Here are the essentials for tonight’s game:

When: 8 p.m. ET 
Where: TD Garden
Broadcast: TNT
Live stats: Follow here 

And here are three storylines to watch:

Big Al returns to Boston

Even though Horford won't play, the reception he receives should be interesting. When he signed his big free-agent deal with the Celtics back in 2016, it was a move that helped the revitalization of the franchise.

Though the fan reaction will surely be mixed with Horford returning with a rival, the Celtics’ players will be happy to see him again.

“He should be celebrated,” Jaylen Brown said to NBC Sports Boston. “Boston fans, they're gonna do what they want, right? Al came here, contributed, took this team the farthest it’s been since ‘08 [NBA champions]. Al served his time well here."

Brown added, “For me, he was a great leader, a great person … I know I’ll clap for him when they call his name. That’s just me.”

Just 23 games in a Sixers uniform and Horford has already had a similar impact on the players here.

“He’s just a real role model, in terms of how he lives his life,” Tobias Harris said to our Serena Winters. “There’s no real ups and downs with him. In my opinion, he’s the definition of a consistent person — comes in everyday, same attitude, same spirit, win or loss. The way he shapes his day-to-day life is inspiring for real.”

Embiid hears the criticism … and he agrees

In case you missed it, Charles Barkley and Shaquille O’Neal were blunt if their criticism of Joel Embiid after Tuesday night’s win over Denver. They said they felt like the All-Star center wasn’t putting in the effort to be great.

Embiid, who said postgame Tuesday that he wasn’t having as much fun this season, wasn’t offended by the criticism. In fact, he agreed with it.

“That’s what they do," Embiid told reporters. "Maybe they’re right. Maybe. I do think they are right. I do need to be more aggressive. Look to impose myself. Look to dominate. I think the whole season I haven’t done that and you can see the ways it’s affecting my efficiency and my stats. I guess I need to go back to having fun and just dominate. I get what they are saying. I think they are right and I gotta make a change.”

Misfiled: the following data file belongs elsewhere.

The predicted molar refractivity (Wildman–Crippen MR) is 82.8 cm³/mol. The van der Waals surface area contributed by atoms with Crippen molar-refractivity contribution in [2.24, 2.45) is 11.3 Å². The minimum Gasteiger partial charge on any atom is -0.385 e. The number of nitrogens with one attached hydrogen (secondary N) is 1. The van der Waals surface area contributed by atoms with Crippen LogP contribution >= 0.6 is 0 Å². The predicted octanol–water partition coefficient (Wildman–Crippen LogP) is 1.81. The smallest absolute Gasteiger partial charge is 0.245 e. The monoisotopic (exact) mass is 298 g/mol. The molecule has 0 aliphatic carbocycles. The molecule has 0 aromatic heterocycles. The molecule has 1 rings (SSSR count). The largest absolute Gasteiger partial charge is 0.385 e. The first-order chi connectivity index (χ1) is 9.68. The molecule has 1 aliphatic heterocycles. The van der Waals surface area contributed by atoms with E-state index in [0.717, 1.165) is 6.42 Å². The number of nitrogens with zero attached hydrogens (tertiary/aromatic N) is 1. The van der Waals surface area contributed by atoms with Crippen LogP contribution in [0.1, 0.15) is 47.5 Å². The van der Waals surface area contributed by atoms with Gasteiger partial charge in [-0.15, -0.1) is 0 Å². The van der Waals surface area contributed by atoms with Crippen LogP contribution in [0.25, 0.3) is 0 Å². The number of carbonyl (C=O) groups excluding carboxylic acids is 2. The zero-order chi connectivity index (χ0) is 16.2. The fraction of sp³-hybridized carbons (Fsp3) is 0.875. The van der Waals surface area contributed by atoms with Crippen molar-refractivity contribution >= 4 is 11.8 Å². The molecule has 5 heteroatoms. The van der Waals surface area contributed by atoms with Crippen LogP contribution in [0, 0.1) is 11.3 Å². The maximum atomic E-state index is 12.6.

Embiid’s scoring numbers are down, but he’s still No. 1 in the NBA in terms of defensive rating for players averaging at least 25 minutes a game.

National TV, facing criticism, going on a tangent about not having fun, up against a rival — this seems like it’s lining up for a big night for the big man. 

J-Rich working off the rust

Josh Richardson was playing his best basketball as a Sixer when tightness in his right hamstring cost him six games. He returned Tuesday, but looked awfully rusty, going just 1 of 8 in under 20 minutes.

Though the Sixers went 5-1 in the games he missed, what the Sixers lost on both sides of the ball with Richardson out was evident. In the six games before his absence, Richardson was averaging 20.2 points while shooting a scalding 55.9 percent from three and 53.1 percent overall.

The skill the Sixers missed most was Richardson’s ability to create off the dribble, especially in the pick-and-roll. Brett Brown hasn’t run a ton of pick-and-roll in the past, but that’s mostly because of personnel. Richardson excels in that action and it’s one that helps the Sixers put other teams in a bind.

Richardson will still likely be on some form of minutes restriction.